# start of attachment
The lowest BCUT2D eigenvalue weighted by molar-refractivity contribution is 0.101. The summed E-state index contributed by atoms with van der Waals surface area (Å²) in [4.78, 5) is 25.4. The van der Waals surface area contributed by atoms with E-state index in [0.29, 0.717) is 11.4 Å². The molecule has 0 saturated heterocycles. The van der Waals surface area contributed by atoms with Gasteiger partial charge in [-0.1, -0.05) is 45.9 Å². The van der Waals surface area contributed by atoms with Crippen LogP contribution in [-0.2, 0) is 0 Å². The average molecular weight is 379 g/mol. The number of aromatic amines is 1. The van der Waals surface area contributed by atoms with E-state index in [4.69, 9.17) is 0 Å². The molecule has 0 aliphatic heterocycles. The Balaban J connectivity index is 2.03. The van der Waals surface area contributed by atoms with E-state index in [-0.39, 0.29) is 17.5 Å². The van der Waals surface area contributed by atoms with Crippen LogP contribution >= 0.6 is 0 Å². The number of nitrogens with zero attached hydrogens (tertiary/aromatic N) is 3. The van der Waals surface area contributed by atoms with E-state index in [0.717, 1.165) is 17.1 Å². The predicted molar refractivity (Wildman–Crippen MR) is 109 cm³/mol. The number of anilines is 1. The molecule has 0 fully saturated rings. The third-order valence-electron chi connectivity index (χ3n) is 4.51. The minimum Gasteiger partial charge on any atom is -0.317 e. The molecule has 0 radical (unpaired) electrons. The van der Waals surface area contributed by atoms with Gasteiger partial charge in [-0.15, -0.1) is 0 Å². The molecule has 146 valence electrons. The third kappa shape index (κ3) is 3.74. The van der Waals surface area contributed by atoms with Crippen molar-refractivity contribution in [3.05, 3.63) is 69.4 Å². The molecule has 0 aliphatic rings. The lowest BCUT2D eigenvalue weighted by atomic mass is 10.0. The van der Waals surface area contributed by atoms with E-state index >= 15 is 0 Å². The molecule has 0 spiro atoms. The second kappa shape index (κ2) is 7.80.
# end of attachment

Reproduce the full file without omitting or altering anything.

The lowest BCUT2D eigenvalue weighted by molar-refractivity contribution is 0.101. The summed E-state index contributed by atoms with van der Waals surface area (Å²) in [4.78, 5) is 25.4. The van der Waals surface area contributed by atoms with E-state index in [0.29, 0.717) is 11.4 Å². The molecule has 0 saturated heterocycles. The van der Waals surface area contributed by atoms with Gasteiger partial charge in [-0.1, -0.05) is 45.9 Å². The van der Waals surface area contributed by atoms with Crippen LogP contribution in [-0.2, 0) is 0 Å². The average molecular weight is 379 g/mol. The number of aromatic amines is 1. The van der Waals surface area contributed by atoms with E-state index in [4.69, 9.17) is 0 Å². The molecule has 0 aliphatic heterocycles. The Balaban J connectivity index is 2.03. The van der Waals surface area contributed by atoms with E-state index in [-0.39, 0.29) is 17.5 Å². The van der Waals surface area contributed by atoms with Crippen LogP contribution >= 0.6 is 0 Å². The number of nitrogens with zero attached hydrogens (tertiary/aromatic N) is 3. The van der Waals surface area contributed by atoms with E-state index in [0.717, 1.165) is 17.1 Å². The predicted molar refractivity (Wildman–Crippen MR) is 109 cm³/mol. The number of anilines is 1. The molecule has 0 fully saturated rings. The third-order valence-electron chi connectivity index (χ3n) is 4.51. The minimum Gasteiger partial charge on any atom is -0.317 e. The molecule has 0 radical (unpaired) electrons. The van der Waals surface area contributed by atoms with Gasteiger partial charge in [-0.15, -0.1) is 0 Å². The molecule has 146 valence electrons. The third kappa shape index (κ3) is 3.74. The van der Waals surface area contributed by atoms with Crippen molar-refractivity contribution in [3.05, 3.63) is 69.4 Å². The molecule has 0 aliphatic rings. The lowest BCUT2D eigenvalue weighted by atomic mass is 10.0. The van der Waals surface area contributed by atoms with E-state index >= 15 is 0 Å². The molecule has 0 spiro atoms. The second kappa shape index (κ2) is 7.80.